Local Admin Rights

We have the beginnings of a Windows 7 deployment project. As part of that I’ve been asked to develop a presentation for the director regarding local admin rights.
At our company it seems local admin rights is sacrosanct. On the other hand, I was once told Universities couldn’t have firewalls because of academic freedom. Now I understand that is no longer the case.
We last tried limiting user rights under Windows 2000. That involved a limited group of users, mostly secretaries and the corporate division. It fell apart quickly as the helpdesk was able to give users admin rights to get around problematic applications rather than taking the time to fix the application.
Applications and operating system support has improved for limited rights accounts has changed significantly since Windows 2000. Nevertheless it remains a political and technical hot potato.
The Federal Desktop Core Configuration (FDCC) requires the use of limited rights. This process is more about reminding senior management of the problems with users doing whatever they want, and getting them to sign a waiver for the FDCC requirement.
Right now I have what I think is mission impossible.
1. Demonstrate the problems caused by users being able to do whatever they want. Unfortunately our helpdesk is allowed to work without recording tickets accurately. Also virus incidents are not fully investigated so it is impossible to say x virus incidents occurred because the user was an administrator or Y systems were reloaded because the user installed a bunch of crap.
2. Show that our customer (the Federal government) is not giving users local admin rights. I can say what is required. But I really have no connection into the CSO office at each customer to determine their FDCC compliance.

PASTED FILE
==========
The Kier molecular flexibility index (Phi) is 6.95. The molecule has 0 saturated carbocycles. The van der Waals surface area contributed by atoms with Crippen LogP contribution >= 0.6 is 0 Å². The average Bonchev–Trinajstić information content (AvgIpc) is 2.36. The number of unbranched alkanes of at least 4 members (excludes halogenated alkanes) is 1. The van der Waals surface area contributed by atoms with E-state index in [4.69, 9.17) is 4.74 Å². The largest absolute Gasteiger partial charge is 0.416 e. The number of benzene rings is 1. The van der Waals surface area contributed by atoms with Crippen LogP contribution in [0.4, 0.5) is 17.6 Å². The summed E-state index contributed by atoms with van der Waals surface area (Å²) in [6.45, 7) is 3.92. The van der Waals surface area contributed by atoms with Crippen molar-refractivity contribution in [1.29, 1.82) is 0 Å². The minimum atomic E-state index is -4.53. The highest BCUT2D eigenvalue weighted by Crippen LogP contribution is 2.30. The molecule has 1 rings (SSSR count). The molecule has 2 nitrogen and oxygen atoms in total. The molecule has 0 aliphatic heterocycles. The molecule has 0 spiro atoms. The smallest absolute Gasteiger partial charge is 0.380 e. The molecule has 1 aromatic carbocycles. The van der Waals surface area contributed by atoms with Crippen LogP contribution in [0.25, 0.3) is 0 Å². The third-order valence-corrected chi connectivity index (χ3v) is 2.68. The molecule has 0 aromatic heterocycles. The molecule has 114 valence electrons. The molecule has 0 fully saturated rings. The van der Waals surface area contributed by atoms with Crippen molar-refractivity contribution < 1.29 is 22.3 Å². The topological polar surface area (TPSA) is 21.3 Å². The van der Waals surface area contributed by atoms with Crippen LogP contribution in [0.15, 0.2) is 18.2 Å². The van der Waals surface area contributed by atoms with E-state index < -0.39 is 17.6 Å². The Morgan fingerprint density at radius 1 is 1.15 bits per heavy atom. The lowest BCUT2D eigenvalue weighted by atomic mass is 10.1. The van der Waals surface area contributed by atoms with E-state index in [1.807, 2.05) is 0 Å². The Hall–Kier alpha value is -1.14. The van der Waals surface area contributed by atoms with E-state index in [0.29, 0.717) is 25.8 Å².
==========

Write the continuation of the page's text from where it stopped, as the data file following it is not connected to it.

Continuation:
3. Show that companies like us are limiting local user rights. Again, I’m not sure how I can do this. I dont see a Gartner report on this.
I have a month to put this together so we’ll see what I can come up with.

5 Comments

  1. Getting companies to move past the “admin user” crutch can be difficult. I think your best angle may be focusing on how much security and technology has changed in the last nine years since Windows 2000 was released. I started to write a list of points about limited user accounts here, but instead decided to post them on my blog. You can see that post at the following link: http://riosec.com/limited-user-account-benefits.
    I hope it works out for you. Removing administrative access may be the single biggest security win you could possibly do.
    Best,
    Christopher

  2. good thoughts and a nice blog.
    I’d forgotten about the study showing 92% of criticial Windows vulnerabilities (in 2008) were limited or eliminated by removing local admin rights.
    I always seem to only remember examples that work better for the other side. The bad guys are starting to create malware designed for limited rights users. if nothing else Google Chrome will show the way. The study reminds me that its the exception that proves the rule.

  3. How is UAC entering your debate? I have used windows 7 with UAC enabled since RC1 and have had no issues clicking on the occasional popup. Of course, I have not tried the sort of operation that led me to disable Vista UAC — I was unable to restore files with NetBackup as the NB daemon was not able to ask for permission to write the files.

  4. I have a feeling that will end up being the middle ground. users have admin rights. UAC will then prompt the user to click OK if they want to burn their house to the ground.
    I prefer to run vista as a regular user and use UAC to prompt me for an account with admin rights when I install things. Managing admin accounts for users isn’t going to happen. So its either limited rights, or have UAC act as training wheels for the user.
    Since we skipped vista I dont think I”m at my best discussing uac right now.

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